This paper uses a multiple case study approach to researching people's everyday lives and experiences of six community farms and gardens in diverse settings in China and England. We argue that collective understandings of community are bound up in everyday action in particular spaces and times. Successful community farms and gardens are those that are able to provide suitable spaces and times for these actions so that their members can enjoy multiple benefit streams. These benefits are largely universal: in very different situations in both England and China, CSA members make strong connections with the land, the farmers and other members, even in cases where they rarely visit the farms and gardens. This suggests that community farming and gardening initiatives possess multi-dimensional transformational potential. Not only do they offer a buffer against industrialized and remote food systems, but they also represent therapeutic landscapes valued by those who have experienced time spent at or in connection with them. Our findings indicate that - regardless of location or cultural context - these benefits are durable, so that people who have been engaged in multiple activities at a community farm or garden continue to enjoy these benefits long after most of their engagement has ceased.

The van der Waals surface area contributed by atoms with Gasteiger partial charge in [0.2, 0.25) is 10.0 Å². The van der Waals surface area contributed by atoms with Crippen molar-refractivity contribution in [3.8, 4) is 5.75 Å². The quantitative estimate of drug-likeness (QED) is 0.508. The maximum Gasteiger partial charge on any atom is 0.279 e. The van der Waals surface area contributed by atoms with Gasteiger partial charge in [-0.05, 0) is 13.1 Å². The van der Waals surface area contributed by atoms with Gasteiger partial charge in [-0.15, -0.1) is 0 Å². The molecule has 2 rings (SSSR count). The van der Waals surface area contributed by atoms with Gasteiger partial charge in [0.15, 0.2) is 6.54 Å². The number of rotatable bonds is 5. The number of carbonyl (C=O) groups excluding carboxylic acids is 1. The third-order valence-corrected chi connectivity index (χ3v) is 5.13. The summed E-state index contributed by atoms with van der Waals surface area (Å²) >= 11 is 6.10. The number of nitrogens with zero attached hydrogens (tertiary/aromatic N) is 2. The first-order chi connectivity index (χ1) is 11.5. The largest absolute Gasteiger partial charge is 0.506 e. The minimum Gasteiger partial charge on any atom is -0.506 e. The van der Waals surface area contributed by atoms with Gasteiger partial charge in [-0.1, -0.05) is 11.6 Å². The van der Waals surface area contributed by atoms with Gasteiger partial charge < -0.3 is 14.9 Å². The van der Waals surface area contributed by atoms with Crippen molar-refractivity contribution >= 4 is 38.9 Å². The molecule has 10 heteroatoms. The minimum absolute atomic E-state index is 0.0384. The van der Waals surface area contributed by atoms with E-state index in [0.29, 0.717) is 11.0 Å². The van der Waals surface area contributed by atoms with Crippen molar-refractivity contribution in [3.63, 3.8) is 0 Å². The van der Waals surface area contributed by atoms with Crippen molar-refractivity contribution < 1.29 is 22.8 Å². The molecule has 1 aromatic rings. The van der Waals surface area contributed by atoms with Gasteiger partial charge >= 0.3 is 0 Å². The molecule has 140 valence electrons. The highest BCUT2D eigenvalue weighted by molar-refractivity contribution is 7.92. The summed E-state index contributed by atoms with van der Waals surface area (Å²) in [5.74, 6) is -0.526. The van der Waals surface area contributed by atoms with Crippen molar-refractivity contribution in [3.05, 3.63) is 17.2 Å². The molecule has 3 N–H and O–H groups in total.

Bibliographical noteThis article is distributed under the terms of the Creative Commons Attribution 4.0 International License (http://creativecommons.org/licenses/by/4.0/),
- Community farming
- Everyday life
- Therapeutic landscapes
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- School of Applied Sciences - Subject Lead Geography, Earth and Env't, Principal Lecturer
- Centre for Earth Observation Science
- People, Nature and Places Research and Enterprise Group
- Sport and Leisure Cultures Research and Enterprise Group
- Tourism, Hospitality and Events Research and Enterprise Group